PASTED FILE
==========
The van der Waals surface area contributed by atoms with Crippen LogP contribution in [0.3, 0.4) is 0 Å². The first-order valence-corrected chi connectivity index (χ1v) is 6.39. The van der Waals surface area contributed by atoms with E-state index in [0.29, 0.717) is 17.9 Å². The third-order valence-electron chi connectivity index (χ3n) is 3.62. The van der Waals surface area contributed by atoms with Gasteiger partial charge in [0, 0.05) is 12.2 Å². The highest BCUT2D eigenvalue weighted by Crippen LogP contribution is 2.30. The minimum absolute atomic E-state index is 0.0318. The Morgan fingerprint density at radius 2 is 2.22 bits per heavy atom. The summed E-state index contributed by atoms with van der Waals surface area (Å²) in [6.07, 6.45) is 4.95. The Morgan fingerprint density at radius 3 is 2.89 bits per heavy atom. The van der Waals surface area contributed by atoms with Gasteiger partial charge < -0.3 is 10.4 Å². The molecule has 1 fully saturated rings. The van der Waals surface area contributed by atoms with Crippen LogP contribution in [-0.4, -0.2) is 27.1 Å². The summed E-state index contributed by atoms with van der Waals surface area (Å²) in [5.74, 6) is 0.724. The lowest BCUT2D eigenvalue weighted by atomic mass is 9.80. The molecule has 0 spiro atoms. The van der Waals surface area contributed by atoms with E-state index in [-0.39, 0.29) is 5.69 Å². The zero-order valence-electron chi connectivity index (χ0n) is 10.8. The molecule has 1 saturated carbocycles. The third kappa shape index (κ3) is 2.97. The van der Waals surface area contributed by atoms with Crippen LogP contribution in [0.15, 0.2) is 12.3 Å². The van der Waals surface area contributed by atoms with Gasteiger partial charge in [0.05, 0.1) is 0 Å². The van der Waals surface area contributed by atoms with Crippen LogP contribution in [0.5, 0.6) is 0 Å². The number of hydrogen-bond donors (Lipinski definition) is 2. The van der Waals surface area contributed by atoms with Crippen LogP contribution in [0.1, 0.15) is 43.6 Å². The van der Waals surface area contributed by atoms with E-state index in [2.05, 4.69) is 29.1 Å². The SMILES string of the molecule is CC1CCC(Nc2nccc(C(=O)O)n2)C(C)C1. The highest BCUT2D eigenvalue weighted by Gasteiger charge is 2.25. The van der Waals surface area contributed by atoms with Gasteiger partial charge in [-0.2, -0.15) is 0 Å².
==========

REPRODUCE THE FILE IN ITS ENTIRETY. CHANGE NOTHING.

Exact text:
The van der Waals surface area contributed by atoms with Crippen LogP contribution in [0.3, 0.4) is 0 Å². The first-order valence-corrected chi connectivity index (χ1v) is 6.39. The van der Waals surface area contributed by atoms with E-state index in [0.29, 0.717) is 17.9 Å². The third-order valence-electron chi connectivity index (χ3n) is 3.62. The van der Waals surface area contributed by atoms with Gasteiger partial charge in [0, 0.05) is 12.2 Å². The highest BCUT2D eigenvalue weighted by Crippen LogP contribution is 2.30. The minimum absolute atomic E-state index is 0.0318. The Morgan fingerprint density at radius 2 is 2.22 bits per heavy atom. The summed E-state index contributed by atoms with van der Waals surface area (Å²) in [6.07, 6.45) is 4.95. The Morgan fingerprint density at radius 3 is 2.89 bits per heavy atom. The van der Waals surface area contributed by atoms with Gasteiger partial charge < -0.3 is 10.4 Å². The molecule has 1 fully saturated rings. The van der Waals surface area contributed by atoms with Crippen LogP contribution in [-0.4, -0.2) is 27.1 Å². The summed E-state index contributed by atoms with van der Waals surface area (Å²) in [5.74, 6) is 0.724. The lowest BCUT2D eigenvalue weighted by atomic mass is 9.80. The molecule has 0 spiro atoms. The van der Waals surface area contributed by atoms with E-state index in [-0.39, 0.29) is 5.69 Å². The zero-order valence-electron chi connectivity index (χ0n) is 10.8. The molecule has 1 saturated carbocycles. The third kappa shape index (κ3) is 2.97. The van der Waals surface area contributed by atoms with Crippen LogP contribution in [0.15, 0.2) is 12.3 Å². The van der Waals surface area contributed by atoms with Gasteiger partial charge in [0.05, 0.1) is 0 Å². The van der Waals surface area contributed by atoms with Crippen LogP contribution in [0.5, 0.6) is 0 Å². The number of hydrogen-bond donors (Lipinski definition) is 2. The van der Waals surface area contributed by atoms with Crippen LogP contribution in [0.1, 0.15) is 43.6 Å². The van der Waals surface area contributed by atoms with E-state index in [2.05, 4.69) is 29.1 Å². The SMILES string of the molecule is CC1CCC(Nc2nccc(C(=O)O)n2)C(C)C1. The highest BCUT2D eigenvalue weighted by Gasteiger charge is 2.25. The van der Waals surface area contributed by atoms with Gasteiger partial charge in [-0.2, -0.15) is 0 Å².